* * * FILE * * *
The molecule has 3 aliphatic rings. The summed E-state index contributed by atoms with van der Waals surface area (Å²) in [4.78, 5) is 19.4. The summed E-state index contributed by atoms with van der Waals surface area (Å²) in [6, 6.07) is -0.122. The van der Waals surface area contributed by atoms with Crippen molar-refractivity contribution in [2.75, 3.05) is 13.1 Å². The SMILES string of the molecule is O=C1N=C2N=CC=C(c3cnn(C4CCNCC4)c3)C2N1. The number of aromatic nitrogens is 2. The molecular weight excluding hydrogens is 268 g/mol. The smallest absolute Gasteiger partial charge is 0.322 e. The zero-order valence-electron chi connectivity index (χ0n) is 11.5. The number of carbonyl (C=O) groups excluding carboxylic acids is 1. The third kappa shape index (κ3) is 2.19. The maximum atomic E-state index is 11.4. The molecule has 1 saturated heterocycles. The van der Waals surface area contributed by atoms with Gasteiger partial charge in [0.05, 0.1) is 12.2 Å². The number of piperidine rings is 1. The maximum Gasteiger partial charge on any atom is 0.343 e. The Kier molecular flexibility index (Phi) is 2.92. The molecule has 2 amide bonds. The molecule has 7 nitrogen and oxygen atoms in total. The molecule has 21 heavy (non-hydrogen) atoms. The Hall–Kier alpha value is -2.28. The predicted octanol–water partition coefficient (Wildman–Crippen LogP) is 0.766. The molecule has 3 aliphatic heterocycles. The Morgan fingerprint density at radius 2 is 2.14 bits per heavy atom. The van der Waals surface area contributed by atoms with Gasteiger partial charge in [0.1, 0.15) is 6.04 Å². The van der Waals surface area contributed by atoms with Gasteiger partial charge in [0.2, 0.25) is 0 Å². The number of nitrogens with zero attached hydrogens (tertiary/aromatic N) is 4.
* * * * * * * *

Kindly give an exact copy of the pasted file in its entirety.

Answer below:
The molecule has 3 aliphatic rings. The summed E-state index contributed by atoms with van der Waals surface area (Å²) in [4.78, 5) is 19.4. The summed E-state index contributed by atoms with van der Waals surface area (Å²) in [6, 6.07) is -0.122. The van der Waals surface area contributed by atoms with Crippen molar-refractivity contribution in [2.75, 3.05) is 13.1 Å². The SMILES string of the molecule is O=C1N=C2N=CC=C(c3cnn(C4CCNCC4)c3)C2N1. The number of aromatic nitrogens is 2. The molecular weight excluding hydrogens is 268 g/mol. The smallest absolute Gasteiger partial charge is 0.322 e. The zero-order valence-electron chi connectivity index (χ0n) is 11.5. The number of carbonyl (C=O) groups excluding carboxylic acids is 1. The third kappa shape index (κ3) is 2.19. The maximum atomic E-state index is 11.4. The molecule has 1 saturated heterocycles. The van der Waals surface area contributed by atoms with Gasteiger partial charge in [0.05, 0.1) is 12.2 Å². The number of piperidine rings is 1. The maximum Gasteiger partial charge on any atom is 0.343 e. The Kier molecular flexibility index (Phi) is 2.92. The molecule has 2 amide bonds. The molecule has 7 nitrogen and oxygen atoms in total. The molecule has 21 heavy (non-hydrogen) atoms. The Hall–Kier alpha value is -2.28. The predicted octanol–water partition coefficient (Wildman–Crippen LogP) is 0.766. The molecule has 3 aliphatic heterocycles. The Morgan fingerprint density at radius 2 is 2.14 bits per heavy atom. The van der Waals surface area contributed by atoms with Gasteiger partial charge in [0.1, 0.15) is 6.04 Å². The van der Waals surface area contributed by atoms with Gasteiger partial charge in [0.2, 0.25) is 0 Å². The number of nitrogens with zero attached hydrogens (tertiary/aromatic N) is 4.